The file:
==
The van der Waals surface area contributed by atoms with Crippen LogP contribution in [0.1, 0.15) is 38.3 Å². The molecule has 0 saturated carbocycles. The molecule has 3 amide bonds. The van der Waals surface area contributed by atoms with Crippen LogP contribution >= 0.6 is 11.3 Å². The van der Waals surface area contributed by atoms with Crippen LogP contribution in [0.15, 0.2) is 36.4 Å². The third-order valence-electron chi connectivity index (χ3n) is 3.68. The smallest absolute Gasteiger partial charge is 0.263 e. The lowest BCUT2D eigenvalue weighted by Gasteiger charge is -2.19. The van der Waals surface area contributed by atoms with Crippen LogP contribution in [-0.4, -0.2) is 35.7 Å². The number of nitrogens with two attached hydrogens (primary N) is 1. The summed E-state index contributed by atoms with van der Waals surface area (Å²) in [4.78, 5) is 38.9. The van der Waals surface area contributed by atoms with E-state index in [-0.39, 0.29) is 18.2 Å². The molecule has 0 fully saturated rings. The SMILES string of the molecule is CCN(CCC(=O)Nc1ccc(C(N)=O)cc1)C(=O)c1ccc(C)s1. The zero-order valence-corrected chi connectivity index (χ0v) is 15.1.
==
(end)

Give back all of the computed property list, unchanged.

The van der Waals surface area contributed by atoms with Crippen LogP contribution in [0.1, 0.15) is 38.3 Å². The molecule has 0 saturated carbocycles. The molecule has 3 amide bonds. The van der Waals surface area contributed by atoms with Crippen LogP contribution >= 0.6 is 11.3 Å². The van der Waals surface area contributed by atoms with Crippen LogP contribution in [0.15, 0.2) is 36.4 Å². The third-order valence-electron chi connectivity index (χ3n) is 3.68. The smallest absolute Gasteiger partial charge is 0.263 e. The lowest BCUT2D eigenvalue weighted by Gasteiger charge is -2.19. The van der Waals surface area contributed by atoms with Crippen LogP contribution in [-0.4, -0.2) is 35.7 Å². The number of nitrogens with two attached hydrogens (primary N) is 1. The summed E-state index contributed by atoms with van der Waals surface area (Å²) in [4.78, 5) is 38.9. The van der Waals surface area contributed by atoms with E-state index in [-0.39, 0.29) is 18.2 Å². The molecule has 0 fully saturated rings. The SMILES string of the molecule is CCN(CCC(=O)Nc1ccc(C(N)=O)cc1)C(=O)c1ccc(C)s1. The zero-order valence-corrected chi connectivity index (χ0v) is 15.1.